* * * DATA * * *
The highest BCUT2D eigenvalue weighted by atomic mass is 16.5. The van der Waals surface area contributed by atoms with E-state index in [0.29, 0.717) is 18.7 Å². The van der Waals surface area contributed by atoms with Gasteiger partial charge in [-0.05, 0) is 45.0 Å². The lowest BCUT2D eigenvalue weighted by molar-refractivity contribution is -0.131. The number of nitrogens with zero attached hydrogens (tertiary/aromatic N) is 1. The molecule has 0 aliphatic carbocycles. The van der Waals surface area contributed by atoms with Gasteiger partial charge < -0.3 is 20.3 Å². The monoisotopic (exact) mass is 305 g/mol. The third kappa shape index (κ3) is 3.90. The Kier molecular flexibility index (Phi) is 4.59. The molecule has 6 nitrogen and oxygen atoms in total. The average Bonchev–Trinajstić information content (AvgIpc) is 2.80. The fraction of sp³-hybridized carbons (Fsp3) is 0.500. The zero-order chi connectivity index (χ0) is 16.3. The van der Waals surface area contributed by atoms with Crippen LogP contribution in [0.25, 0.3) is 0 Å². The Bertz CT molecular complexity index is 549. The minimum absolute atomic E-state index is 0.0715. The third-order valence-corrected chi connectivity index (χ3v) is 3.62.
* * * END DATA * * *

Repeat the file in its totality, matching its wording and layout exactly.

The highest BCUT2D eigenvalue weighted by atomic mass is 16.5. The van der Waals surface area contributed by atoms with E-state index in [0.29, 0.717) is 18.7 Å². The van der Waals surface area contributed by atoms with Gasteiger partial charge in [-0.05, 0) is 45.0 Å². The lowest BCUT2D eigenvalue weighted by molar-refractivity contribution is -0.131. The number of nitrogens with zero attached hydrogens (tertiary/aromatic N) is 1. The molecule has 0 aliphatic carbocycles. The van der Waals surface area contributed by atoms with Gasteiger partial charge < -0.3 is 20.3 Å². The monoisotopic (exact) mass is 305 g/mol. The third kappa shape index (κ3) is 3.90. The Kier molecular flexibility index (Phi) is 4.59. The molecule has 6 nitrogen and oxygen atoms in total. The average Bonchev–Trinajstić information content (AvgIpc) is 2.80. The fraction of sp³-hybridized carbons (Fsp3) is 0.500. The zero-order chi connectivity index (χ0) is 16.3. The van der Waals surface area contributed by atoms with Crippen LogP contribution in [0.25, 0.3) is 0 Å². The Bertz CT molecular complexity index is 549. The minimum absolute atomic E-state index is 0.0715. The third-order valence-corrected chi connectivity index (χ3v) is 3.62.